"Honey Magazine" has named its Top 25 Women in Entertainment. Making the first annual list were Felicia D. Henderson, creator of "Soul Food" the series, Mara Brock Akil of "Girlfriends," Tracey Edmonds of Edmonds Entertainment, Melandi Massey of BET, Kimora Lee Simmons of Baby Phat, Ava DuVernay of The DuVernay Agency, and Mona Scott of Violator, among others. The list is in the November issue of Honey.


Now that her marijuana controversy is over, Dionne Warwick has been named by the United Nations as a Food & Agriculture Organization (FAO) Ambassador. The mission of the UN's FAO is to spotlight world hunger. "Being of service to the underserved and a voice for the voiceless has been my mantra for many, many years," Warwick said, "and now to be able to continue this personal vision in an official capacity as an ambassador of the FAO section of the UN. Well, watch out world."


Actor Mekhi Phifer, who stars in the Eminem film "Eight Mile" and on the TV drama "E.R." likes sneakers. So much so that he now owns two Athletes Foot stores in the Los Angeles area.


P. Diddy, along with others, recently put pen to paper to write material for the soundtrack of the upcoming "Wild Thornberys Movie" soundtrack. Others to appear on the set are Brandy, Bow Wow, Paul Simon, Angélique Kidjo, the Baha Men and others. Diddy's "Dance With Us" will be one of two singles off the soundtrack, due November 26, according to a Jive Records spokesperson.


Rapper/actor DMX has released an autobiography. The book is titled "E.A.R.L - The Autobiography of DMX." He worked with journalist Smokey Fontaine on the book, which chronicles the rapper (whose real name is Earl Simmons) and his rise to fame. "E.A.R.L." hit book shelves on Nov. 5.


Comedian and actor D.L. Hughley has weighed in on the Wayans vs. Mac controversy on the Mac-man's side. In Marilyn Beck's "Celebrities" column, Hughley criticized Damon Wayans who suggested that Bernie Mac could air his sitcom, "The Bernie Mac Show," at another time. Mac's show airs at the same time as Wayans' "My Wife and Kids." "Damon is a clown for even suggesting that BernieMac could decide where he wanted his show to be placed on the schedule," said D.L. "Bernie has to go where Fox says to go. It's the network that decides where a show is placed on the schedule. This is a business decision. It's insane to think otherwise." Wayans had commented that racism caused the networks to air the two shows against each other, but Hughley says Wayans is "playing the race card only when its convenient for him."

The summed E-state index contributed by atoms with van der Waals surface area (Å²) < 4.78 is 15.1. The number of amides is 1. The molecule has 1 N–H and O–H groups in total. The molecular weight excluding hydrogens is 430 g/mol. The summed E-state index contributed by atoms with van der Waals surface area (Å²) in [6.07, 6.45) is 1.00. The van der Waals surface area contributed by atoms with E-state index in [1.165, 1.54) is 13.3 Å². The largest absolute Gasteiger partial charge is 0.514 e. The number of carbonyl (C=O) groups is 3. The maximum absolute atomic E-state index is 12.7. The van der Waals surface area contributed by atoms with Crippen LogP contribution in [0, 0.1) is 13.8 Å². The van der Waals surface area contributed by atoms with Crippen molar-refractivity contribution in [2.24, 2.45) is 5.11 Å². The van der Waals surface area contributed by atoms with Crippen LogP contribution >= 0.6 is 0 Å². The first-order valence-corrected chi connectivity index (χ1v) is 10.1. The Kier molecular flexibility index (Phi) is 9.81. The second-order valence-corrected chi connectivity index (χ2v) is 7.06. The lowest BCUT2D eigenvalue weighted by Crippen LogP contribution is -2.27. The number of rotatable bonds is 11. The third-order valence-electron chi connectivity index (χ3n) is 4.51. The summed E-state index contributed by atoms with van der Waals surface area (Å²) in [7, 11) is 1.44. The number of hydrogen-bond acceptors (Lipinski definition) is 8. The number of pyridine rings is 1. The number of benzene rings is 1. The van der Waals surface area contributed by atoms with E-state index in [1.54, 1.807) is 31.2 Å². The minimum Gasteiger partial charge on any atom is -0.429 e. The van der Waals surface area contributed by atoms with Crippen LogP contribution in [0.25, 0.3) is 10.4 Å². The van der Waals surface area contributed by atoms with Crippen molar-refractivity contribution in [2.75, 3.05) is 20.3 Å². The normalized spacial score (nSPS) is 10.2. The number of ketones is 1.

In a strange, only-in-Hollywood twist of events, the National Association of Cosmetologists has filed a $60 million suit against Jesse Jackson and Al Sharpton for intentional infliction of emotional distress, fraud, and negligence stemming from their demand for apologies from MGM, which produced the comedy "Barbershop." The barbers say their businesses have been significantly hurt by the duo's comments. "We, as blacks, have to let the movie studios know that when he [Jackson] is wrong, we're willing to speak out for ourselves," says the 50,000 member group's chief executive, James Stern. If you recall, Jesse Jackson and Al Sharpton threatened the studio with a boycott for scenes deriding Martin Luther King Jr. and Rosa Parks and demanded they be removed from the film. MGM refused to cut the scenes. "By threatening to boycott MGM studios, they put a black eye to our subject matter of barbers and cosmetologists in the state of California," Stern said. Sharpton responded by saying he had not received a copy of the lawsuit and called the allegations ridiculous. "Every movie critic would get sued," he said. "We haven't addressed their business. I addressed the film."


Universal plans to put "The Scorpion King," "Big Fat Liar," "Brotherhood of the Wolf" and other first-run features on the Internet for a four-month test of a video-on-demand service, using the CinemaNow service. In a statement, Holly Leff-Pressman of Universal TV Distribution said, "Working with CinemaNow allows us to explore the demand for both the downloading and streaming of our content to an established audience while testing the quality and security of the environment."